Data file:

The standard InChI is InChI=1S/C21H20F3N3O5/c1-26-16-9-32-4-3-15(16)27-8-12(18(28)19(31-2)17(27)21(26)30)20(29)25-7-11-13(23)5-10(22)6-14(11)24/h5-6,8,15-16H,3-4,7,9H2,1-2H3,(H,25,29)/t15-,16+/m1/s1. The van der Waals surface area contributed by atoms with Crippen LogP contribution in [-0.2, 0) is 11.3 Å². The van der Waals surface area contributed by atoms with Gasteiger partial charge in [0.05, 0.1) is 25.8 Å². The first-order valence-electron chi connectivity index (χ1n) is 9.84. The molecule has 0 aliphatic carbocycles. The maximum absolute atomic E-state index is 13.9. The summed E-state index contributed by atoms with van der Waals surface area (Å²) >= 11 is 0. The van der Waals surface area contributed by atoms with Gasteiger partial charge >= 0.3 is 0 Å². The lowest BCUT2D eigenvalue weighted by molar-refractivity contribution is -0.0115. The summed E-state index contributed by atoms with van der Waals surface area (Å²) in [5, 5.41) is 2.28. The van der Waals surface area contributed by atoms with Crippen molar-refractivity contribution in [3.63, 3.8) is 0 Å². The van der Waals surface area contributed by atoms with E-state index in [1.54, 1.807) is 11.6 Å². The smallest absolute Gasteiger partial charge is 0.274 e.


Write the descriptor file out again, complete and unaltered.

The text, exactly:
The standard InChI is InChI=1S/C21H20F3N3O5/c1-26-16-9-32-4-3-15(16)27-8-12(18(28)19(31-2)17(27)21(26)30)20(29)25-7-11-13(23)5-10(22)6-14(11)24/h5-6,8,15-16H,3-4,7,9H2,1-2H3,(H,25,29)/t15-,16+/m1/s1. The van der Waals surface area contributed by atoms with Crippen LogP contribution in [-0.2, 0) is 11.3 Å². The van der Waals surface area contributed by atoms with Gasteiger partial charge in [0.05, 0.1) is 25.8 Å². The first-order valence-electron chi connectivity index (χ1n) is 9.84. The molecule has 0 aliphatic carbocycles. The maximum absolute atomic E-state index is 13.9. The summed E-state index contributed by atoms with van der Waals surface area (Å²) >= 11 is 0. The van der Waals surface area contributed by atoms with Gasteiger partial charge >= 0.3 is 0 Å². The lowest BCUT2D eigenvalue weighted by molar-refractivity contribution is -0.0115. The summed E-state index contributed by atoms with van der Waals surface area (Å²) in [5, 5.41) is 2.28. The van der Waals surface area contributed by atoms with Crippen molar-refractivity contribution in [3.63, 3.8) is 0 Å². The van der Waals surface area contributed by atoms with E-state index in [1.54, 1.807) is 11.6 Å². The smallest absolute Gasteiger partial charge is 0.274 e.